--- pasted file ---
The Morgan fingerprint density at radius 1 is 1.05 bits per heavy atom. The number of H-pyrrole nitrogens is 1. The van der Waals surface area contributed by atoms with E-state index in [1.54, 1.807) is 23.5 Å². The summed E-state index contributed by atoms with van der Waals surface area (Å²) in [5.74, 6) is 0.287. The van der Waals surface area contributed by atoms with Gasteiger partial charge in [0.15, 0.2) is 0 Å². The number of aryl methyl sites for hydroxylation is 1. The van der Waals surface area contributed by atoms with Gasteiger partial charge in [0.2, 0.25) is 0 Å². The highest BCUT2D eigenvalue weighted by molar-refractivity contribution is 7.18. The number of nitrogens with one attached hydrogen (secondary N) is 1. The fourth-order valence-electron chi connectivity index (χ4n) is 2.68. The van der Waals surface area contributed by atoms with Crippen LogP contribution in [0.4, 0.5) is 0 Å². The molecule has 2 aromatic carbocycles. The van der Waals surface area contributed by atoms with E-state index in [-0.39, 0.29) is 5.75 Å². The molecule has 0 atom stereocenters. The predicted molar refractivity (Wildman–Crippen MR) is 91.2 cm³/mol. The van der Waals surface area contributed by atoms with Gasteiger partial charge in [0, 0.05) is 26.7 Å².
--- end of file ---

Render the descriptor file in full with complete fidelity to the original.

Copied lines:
The Morgan fingerprint density at radius 1 is 1.05 bits per heavy atom. The number of H-pyrrole nitrogens is 1. The van der Waals surface area contributed by atoms with E-state index in [1.54, 1.807) is 23.5 Å². The summed E-state index contributed by atoms with van der Waals surface area (Å²) in [5.74, 6) is 0.287. The van der Waals surface area contributed by atoms with Gasteiger partial charge in [0.15, 0.2) is 0 Å². The number of aryl methyl sites for hydroxylation is 1. The van der Waals surface area contributed by atoms with Gasteiger partial charge in [0.2, 0.25) is 0 Å². The highest BCUT2D eigenvalue weighted by molar-refractivity contribution is 7.18. The number of nitrogens with one attached hydrogen (secondary N) is 1. The fourth-order valence-electron chi connectivity index (χ4n) is 2.68. The van der Waals surface area contributed by atoms with Crippen LogP contribution in [0.4, 0.5) is 0 Å². The molecule has 2 aromatic carbocycles. The van der Waals surface area contributed by atoms with E-state index in [-0.39, 0.29) is 5.75 Å². The molecule has 0 atom stereocenters. The predicted molar refractivity (Wildman–Crippen MR) is 91.2 cm³/mol. The van der Waals surface area contributed by atoms with Gasteiger partial charge in [0, 0.05) is 26.7 Å².